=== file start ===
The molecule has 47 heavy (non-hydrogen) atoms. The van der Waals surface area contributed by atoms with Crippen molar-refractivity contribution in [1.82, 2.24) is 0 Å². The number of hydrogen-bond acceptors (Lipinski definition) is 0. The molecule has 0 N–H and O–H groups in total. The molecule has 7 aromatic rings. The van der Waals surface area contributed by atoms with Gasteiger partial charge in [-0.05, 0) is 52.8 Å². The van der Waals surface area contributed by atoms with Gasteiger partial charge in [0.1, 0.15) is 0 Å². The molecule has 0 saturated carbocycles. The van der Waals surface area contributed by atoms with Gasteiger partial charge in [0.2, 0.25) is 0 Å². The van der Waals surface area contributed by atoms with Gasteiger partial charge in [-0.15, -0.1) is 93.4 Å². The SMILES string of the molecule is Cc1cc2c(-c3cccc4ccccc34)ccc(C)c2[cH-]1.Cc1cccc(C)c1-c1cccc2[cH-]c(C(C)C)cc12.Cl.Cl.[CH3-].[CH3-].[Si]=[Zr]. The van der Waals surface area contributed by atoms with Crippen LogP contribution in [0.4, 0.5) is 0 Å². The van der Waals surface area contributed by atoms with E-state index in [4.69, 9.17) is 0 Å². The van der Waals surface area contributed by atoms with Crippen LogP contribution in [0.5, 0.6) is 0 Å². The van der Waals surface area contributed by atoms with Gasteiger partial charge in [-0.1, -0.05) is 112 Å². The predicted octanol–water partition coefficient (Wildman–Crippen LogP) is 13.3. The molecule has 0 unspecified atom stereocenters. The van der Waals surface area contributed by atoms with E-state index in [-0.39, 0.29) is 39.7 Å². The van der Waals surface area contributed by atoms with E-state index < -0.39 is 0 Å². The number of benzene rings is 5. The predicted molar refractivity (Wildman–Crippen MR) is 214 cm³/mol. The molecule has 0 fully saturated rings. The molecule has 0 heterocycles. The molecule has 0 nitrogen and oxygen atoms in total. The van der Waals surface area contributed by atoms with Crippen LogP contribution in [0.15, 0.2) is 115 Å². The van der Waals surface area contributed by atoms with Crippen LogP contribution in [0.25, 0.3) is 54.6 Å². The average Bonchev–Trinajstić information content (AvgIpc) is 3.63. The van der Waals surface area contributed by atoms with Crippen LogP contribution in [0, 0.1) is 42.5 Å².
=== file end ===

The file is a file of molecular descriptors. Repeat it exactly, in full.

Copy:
The molecule has 47 heavy (non-hydrogen) atoms. The van der Waals surface area contributed by atoms with Crippen molar-refractivity contribution in [1.82, 2.24) is 0 Å². The number of hydrogen-bond acceptors (Lipinski definition) is 0. The molecule has 0 N–H and O–H groups in total. The molecule has 7 aromatic rings. The van der Waals surface area contributed by atoms with Gasteiger partial charge in [-0.05, 0) is 52.8 Å². The van der Waals surface area contributed by atoms with Gasteiger partial charge in [0.1, 0.15) is 0 Å². The molecule has 0 saturated carbocycles. The van der Waals surface area contributed by atoms with Gasteiger partial charge in [0.2, 0.25) is 0 Å². The van der Waals surface area contributed by atoms with Gasteiger partial charge in [-0.15, -0.1) is 93.4 Å². The SMILES string of the molecule is Cc1cc2c(-c3cccc4ccccc34)ccc(C)c2[cH-]1.Cc1cccc(C)c1-c1cccc2[cH-]c(C(C)C)cc12.Cl.Cl.[CH3-].[CH3-].[Si]=[Zr]. The van der Waals surface area contributed by atoms with Crippen LogP contribution in [0.4, 0.5) is 0 Å². The van der Waals surface area contributed by atoms with E-state index in [4.69, 9.17) is 0 Å². The van der Waals surface area contributed by atoms with Crippen LogP contribution in [0.5, 0.6) is 0 Å². The van der Waals surface area contributed by atoms with Gasteiger partial charge in [-0.1, -0.05) is 112 Å². The predicted octanol–water partition coefficient (Wildman–Crippen LogP) is 13.3. The molecule has 0 unspecified atom stereocenters. The van der Waals surface area contributed by atoms with E-state index in [-0.39, 0.29) is 39.7 Å². The van der Waals surface area contributed by atoms with E-state index < -0.39 is 0 Å². The number of benzene rings is 5. The predicted molar refractivity (Wildman–Crippen MR) is 214 cm³/mol. The molecule has 0 fully saturated rings. The molecule has 0 heterocycles. The molecule has 0 nitrogen and oxygen atoms in total. The van der Waals surface area contributed by atoms with Crippen LogP contribution in [0.15, 0.2) is 115 Å². The van der Waals surface area contributed by atoms with Crippen LogP contribution in [0.25, 0.3) is 54.6 Å². The average Bonchev–Trinajstić information content (AvgIpc) is 3.63. The van der Waals surface area contributed by atoms with Crippen LogP contribution in [0, 0.1) is 42.5 Å².